Neighbors selling homes at a great price could cost you more money

Some property tax assessments skyrocket, but might not reflect what you will have to pay if rates roll back


Liz Fabian

About 4,000 properties sold in Macon last year, many above asking price, which is driving up home values in the county.

Opening this year’s tax assessment notice could be a shock for some Macon-Bibb County property owners, but the estimated tax amount might not reflect how much you will actually have to pay later this year.

Tax notices are in the mail, but contain only an estimate of what would be due under the current millage rate of 19.901. The notices also show the current fair market assessed value, which is the basis for what property owners will ultimately pay.

Tuesday evening as Mayor Lester Miller unveiled his proposed $198.2 million budget, he mentioned that calls and comments are already coming in about the assessments. He explained that City Hall is not the best place to call to complain.

“Those tax assessment notices are estimates generated by the tax assessor’s office and it has nothing to do with myself or these commissioners. Have no input whatsoever,” Miller said.

Chief Appraiser Andrea Crutchfield, who was meeting with her state colleagues out of town Wednesday, said by telephone that her office’s role often is misunderstood.

“I think a lot of people think we do this just to raise taxes,” Crutchfield said. “We don’t really have anything to do with the taxes. We’re just required by law to assign a fair and equitable value to each property. Millage rates are set by the county commission and board of education.”

Because of the increase in property values in the recent real estate boom, Miller and commissioners will likely roll back the tax rate. How much of a rollback will depend on the tax digest, which is the sum of the worth of all the taxed properties.

Properties are grouped into districts. Tax assessments for certain phases of a subdivision could be treated differently, so values may increase or decrease at different levels in the same neighborhood.

“Lake Wildwood is all one subdivision but there are waterfront properties and that makes a difference in the sales,” Crutchfield said.

Homes along the shore are generally worth more per square foot.

Of this year’s 66,000 notices coming out of the Macon-Bibb County Tax Assessors office, 40,000 parcels have been adjusted upward, Crutchfield said.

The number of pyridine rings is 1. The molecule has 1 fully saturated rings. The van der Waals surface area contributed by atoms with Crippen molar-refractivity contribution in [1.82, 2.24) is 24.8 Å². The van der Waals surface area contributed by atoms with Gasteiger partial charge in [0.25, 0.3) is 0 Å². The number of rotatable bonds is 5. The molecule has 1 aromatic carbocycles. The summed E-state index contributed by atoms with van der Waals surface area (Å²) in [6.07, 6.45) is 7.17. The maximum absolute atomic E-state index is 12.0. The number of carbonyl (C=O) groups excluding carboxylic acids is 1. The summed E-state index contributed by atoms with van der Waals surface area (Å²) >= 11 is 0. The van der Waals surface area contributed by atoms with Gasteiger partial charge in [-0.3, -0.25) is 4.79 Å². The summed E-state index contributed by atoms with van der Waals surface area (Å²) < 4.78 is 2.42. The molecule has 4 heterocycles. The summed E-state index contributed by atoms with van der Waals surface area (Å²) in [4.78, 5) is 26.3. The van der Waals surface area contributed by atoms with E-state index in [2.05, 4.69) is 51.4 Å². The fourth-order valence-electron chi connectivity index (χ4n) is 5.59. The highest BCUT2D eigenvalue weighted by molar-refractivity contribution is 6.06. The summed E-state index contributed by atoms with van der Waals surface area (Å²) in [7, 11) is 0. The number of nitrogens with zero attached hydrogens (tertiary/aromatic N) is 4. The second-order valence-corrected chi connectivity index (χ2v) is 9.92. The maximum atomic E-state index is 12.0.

Values increased at an average of about 10 percent over last year in the initial assessment, Crutchfield said.

“It’s the market. Most all of our adjustments this year have been market driven, which is the sales that have occurred,” she said. “We have more this year than in many, many years and much higher prices in many, many years.”

Macon-Bibb had nearly 4,000 property sales in tax year 2021, she said.

The department of audits studies the increasing sales prices and the tax assessors office adjusts the values of similar homes in the neighborhood depending on their condition.

Both Miller and Crutchfield say other counties in Georgia are seeing the same trend.

“The mayors I spoke with, they all have had substantial increases in their tax assessments. And the reason is, I think it’s very obvious. … Properties are selling for a lot more. When you put an offer on a property now, you can’t just offer what they’re asking for. You have to offer more money,” Miller said in the budget presentation.

How to file an appeal

Macon-Bibb County property owners have until June 27 to appeal their assessed value before tax bills go out later this year. (Liz Fabian)

The amount of the tax digest won’t be known until taxpayers have had the opportunity to appeal the assessed values over a 45-day period ending June 27.

Appeal forms are available online at the tax assessors’ website and must be filed in writing either in person at 653 Second St. or mailed with a postmark of June 27 or earlier to be considered.

Once appeals have concluded and the assessments are finalized, Miller said the market-driven increased value of properties that were not physically improved or sold will be grouped in one category.  The county will use the total of those increases to calculate how much to reduce the millage rate.

“As a county, we’re not taking in one more dollar on those tax assessments that went up except for new building and sales,” Miller said Friday.

Without a rollback, it would be considered a tax increase on those property owners with market-driven higher assessments. A public hearing would be required if Macon-Bibb wanted to keep those gains.

While Miller expects a rollback, the Bibb County School System functions independently and sets its own millage rate for local taxpayers based on the same digest.

The mayor also wants property owners to understand that if the millage rate is rolled back to compensate for the increased values that doesn’t mean no one will pay more in taxes this year.

Tax assessments go up or down at different rates depending on the condition of the property and its location.

“If you’ve got a 50 percent increase in your assessment, the rollback won’t help you as much,” Miller said. “There’s nothing you can do about it. People shouldn’t have spent that much on properties.”

Macon-Bibb County is better positioned to lower the millage rate substantially next year due to last year’s passage of the OLOST, or Other Local Option Sales Tax. Beginning this year, the county has collected an extra penny on every dollar. That revenue is funding public safety improvements and will provide property tax relief.

Next year, Miller anticipates lowering the millage rate by 35 to 40 percent.

Civic Journalism Senior Fellow Liz Fabian covers Macon-Bibb County government entities and can be reached at [email protected] of 478-301-2976.